Recovery Part 2/2

Nutrition

Eating well and at the right time can have a significant effect on your ability to recover from a bout of exercise. As a rough guide it is recommended you eat 1 gram of carbohydrates per 1kg bodyweight within an hour after exercising to replace glycogen stores in muscles and liver. Consuming 10-25g of protein in addition to the carbs will aid recovery of muscles. 

Compression Garments

 

Compression garments are thought to improve venous return through application of graduated compression to the limbs from proximal to distal. The external pressure created may reduce the intramuscular space available for swelling and promote stable alignment of muscle fibres, attenuating the inflammatory response and reducing muscle soreness.

Massage

Massage improves recovery by:

  • Increasing blood flow, which improves clearance of metabolic waste products
  • Reduces muscle soreness
  • Allows for psychological relaxation and recovery.

Psychological recovery
It’s important to unwind after exercising or even after a stressful day at work, to allow for good sleeping patterns. Relaxation techniques such as visualisation, meditation and breathing techniques may help with this. Debriefing after competition can be very helpful in dealing with the emotional and mental demands of competition. Lastly it always important to have good life balance allows you to devote your energy to training and recovery without over-focussing on it.

Putting it all together (Adapted from: http://www.ausport.gov.au/sportscoachmag/sports_ sciences/post-match_recovery_practices_for_team_sport_athletes)

  1. Work out fluid deficit and drink 1500mL per Kg of body weight lost. Start drinking cool carbohydrate/sports drinks immediately after exercising. This should continue throughout the recovery session.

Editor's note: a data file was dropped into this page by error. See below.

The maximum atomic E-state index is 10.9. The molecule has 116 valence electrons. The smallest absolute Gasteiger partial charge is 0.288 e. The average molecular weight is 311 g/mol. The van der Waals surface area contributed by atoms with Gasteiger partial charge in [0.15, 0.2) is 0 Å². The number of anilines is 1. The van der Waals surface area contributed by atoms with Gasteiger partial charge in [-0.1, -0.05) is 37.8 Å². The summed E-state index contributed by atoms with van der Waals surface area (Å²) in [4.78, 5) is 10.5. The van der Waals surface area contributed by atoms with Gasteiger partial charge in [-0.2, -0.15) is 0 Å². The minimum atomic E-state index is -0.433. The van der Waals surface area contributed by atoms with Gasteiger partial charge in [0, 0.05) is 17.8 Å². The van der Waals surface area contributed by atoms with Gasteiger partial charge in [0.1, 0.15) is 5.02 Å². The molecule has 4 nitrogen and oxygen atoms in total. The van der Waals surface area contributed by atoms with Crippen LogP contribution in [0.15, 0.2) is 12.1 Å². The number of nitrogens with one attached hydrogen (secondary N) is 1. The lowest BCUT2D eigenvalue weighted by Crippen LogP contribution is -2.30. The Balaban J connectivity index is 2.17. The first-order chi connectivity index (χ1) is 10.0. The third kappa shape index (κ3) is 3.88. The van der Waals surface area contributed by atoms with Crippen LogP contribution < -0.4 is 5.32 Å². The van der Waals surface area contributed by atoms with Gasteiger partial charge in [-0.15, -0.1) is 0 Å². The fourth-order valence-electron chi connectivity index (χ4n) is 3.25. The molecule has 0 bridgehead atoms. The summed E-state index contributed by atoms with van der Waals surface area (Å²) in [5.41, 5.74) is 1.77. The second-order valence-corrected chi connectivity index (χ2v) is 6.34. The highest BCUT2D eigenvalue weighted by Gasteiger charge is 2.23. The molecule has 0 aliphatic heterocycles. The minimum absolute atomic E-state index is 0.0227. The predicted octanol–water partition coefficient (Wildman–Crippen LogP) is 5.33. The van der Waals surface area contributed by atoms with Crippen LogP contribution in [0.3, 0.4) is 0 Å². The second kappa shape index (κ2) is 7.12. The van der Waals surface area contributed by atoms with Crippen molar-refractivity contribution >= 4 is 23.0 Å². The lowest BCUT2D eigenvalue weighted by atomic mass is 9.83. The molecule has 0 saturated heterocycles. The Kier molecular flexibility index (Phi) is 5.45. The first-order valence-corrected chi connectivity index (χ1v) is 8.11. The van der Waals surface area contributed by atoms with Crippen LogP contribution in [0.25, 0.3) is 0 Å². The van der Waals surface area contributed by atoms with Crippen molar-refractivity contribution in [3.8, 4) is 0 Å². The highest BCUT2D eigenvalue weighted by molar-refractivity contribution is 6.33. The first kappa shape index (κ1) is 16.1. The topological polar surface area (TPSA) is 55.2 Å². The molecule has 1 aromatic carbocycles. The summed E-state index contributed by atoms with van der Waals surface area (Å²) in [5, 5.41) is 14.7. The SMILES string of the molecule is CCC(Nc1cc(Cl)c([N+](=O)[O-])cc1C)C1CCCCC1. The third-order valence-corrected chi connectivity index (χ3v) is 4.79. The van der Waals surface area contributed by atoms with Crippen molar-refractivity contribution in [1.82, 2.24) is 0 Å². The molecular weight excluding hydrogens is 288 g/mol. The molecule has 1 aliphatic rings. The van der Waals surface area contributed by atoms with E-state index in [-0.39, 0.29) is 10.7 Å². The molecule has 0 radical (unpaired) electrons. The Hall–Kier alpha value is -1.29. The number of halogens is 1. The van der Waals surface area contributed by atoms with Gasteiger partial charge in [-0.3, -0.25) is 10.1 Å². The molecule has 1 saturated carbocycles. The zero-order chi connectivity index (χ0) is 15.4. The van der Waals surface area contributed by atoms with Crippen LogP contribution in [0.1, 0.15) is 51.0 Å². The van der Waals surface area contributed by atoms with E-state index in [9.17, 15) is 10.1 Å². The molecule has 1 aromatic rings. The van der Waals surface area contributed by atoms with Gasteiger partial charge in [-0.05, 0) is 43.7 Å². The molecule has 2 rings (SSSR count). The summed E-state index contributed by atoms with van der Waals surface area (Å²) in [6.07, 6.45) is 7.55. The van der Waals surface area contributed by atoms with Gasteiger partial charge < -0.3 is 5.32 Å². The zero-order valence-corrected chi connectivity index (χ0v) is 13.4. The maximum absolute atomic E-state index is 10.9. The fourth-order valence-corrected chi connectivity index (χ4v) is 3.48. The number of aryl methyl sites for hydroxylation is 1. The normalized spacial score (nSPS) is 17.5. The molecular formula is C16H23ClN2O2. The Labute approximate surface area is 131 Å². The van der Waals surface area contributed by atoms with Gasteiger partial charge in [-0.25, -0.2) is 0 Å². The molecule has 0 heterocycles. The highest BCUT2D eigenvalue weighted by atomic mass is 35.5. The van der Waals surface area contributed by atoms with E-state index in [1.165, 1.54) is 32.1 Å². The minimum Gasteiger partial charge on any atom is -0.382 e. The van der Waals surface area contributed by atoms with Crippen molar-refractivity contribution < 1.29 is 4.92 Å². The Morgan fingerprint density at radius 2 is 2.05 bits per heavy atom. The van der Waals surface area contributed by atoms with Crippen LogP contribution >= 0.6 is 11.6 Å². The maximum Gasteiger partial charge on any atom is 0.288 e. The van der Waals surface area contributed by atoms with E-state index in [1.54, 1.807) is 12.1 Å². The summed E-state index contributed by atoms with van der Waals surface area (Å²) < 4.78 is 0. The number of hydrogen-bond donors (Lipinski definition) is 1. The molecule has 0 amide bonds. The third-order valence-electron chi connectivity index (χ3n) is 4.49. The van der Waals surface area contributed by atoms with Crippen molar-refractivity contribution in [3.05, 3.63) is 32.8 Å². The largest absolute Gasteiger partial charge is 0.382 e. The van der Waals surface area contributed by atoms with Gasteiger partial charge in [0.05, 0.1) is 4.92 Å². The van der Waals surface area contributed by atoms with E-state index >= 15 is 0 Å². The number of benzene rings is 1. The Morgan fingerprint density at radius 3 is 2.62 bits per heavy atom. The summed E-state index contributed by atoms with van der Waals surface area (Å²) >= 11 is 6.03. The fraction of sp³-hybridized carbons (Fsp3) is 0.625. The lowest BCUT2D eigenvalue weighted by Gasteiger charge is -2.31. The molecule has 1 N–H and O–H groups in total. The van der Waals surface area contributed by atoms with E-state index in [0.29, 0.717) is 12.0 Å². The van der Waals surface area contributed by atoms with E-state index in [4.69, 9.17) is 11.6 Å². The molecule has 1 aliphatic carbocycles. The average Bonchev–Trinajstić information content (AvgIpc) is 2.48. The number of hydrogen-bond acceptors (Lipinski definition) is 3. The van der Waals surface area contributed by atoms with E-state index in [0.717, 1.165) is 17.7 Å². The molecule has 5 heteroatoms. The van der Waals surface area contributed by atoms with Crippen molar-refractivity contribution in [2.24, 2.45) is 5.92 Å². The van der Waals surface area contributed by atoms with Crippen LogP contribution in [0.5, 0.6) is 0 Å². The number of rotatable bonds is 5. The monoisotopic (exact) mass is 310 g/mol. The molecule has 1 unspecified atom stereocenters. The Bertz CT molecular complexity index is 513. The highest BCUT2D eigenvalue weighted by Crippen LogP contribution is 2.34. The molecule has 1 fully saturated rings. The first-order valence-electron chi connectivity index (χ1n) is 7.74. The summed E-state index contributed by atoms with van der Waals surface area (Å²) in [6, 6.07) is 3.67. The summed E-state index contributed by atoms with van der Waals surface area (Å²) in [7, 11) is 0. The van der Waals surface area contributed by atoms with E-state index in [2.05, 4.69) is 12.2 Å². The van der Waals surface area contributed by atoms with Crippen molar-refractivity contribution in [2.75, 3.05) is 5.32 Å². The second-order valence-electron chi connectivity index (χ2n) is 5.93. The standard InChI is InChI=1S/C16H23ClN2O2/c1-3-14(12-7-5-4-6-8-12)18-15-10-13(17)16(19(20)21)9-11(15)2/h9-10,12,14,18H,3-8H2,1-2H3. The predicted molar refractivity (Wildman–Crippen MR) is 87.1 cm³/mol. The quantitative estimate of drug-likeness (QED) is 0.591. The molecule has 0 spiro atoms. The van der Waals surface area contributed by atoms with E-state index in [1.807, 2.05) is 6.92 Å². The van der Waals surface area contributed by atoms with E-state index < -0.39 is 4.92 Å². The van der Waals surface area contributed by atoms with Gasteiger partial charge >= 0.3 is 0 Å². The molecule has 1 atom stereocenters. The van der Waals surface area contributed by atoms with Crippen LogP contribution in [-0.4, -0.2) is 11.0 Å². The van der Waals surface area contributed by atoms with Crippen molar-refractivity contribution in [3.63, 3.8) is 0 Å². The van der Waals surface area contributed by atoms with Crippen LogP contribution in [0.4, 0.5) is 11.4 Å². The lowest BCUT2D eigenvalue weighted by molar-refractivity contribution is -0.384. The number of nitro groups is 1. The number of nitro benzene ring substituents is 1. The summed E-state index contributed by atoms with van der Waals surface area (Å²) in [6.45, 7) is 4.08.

2. Have carbohydrate-protein snacks readily available for consumption (for example, meal supplement drinks, sports bars, salad and meat sandwiches equaling 50g of carbs and 10-25g of protein – full fat chocolate milk is a good option). Some athletes have difficulty eating soon after matches; therefore a meal replacement drink (for example, Sustagen or Protein Plus) can be useful.
  3. Five-minute walk/jog (Active Recovery) then into stretching.
  4. Fifteen-minute recovery circuit, alternating between contrast and active groups:

a) Contrast: hot shower (37–43°C)/ice bath (12–15°C). Hot–cold contrasts should be completed at a ratio of 3:1 (hot:cold)

b) Active: bike/walk/stretch at low intensity

c) Rotate after approximately six minutes

d) Finish with a two-minute ice bath (12–15°C).

  1. Put on lower body compression garments.
  1. A post-game meal (that is, two to three hours post-game) should consist of high glycaemic index carbohydrates. Some good examples of these dishes are rice dishes, pasta and/or white bread with protein (for example, meat, chicken, etc.).
  2. Avoid alcohol and Sleep for a minimum of 8 hours that evening.

Preparation for next training session or competition starts at the end of the previous session and recovery is a vital ingredient in your next performance!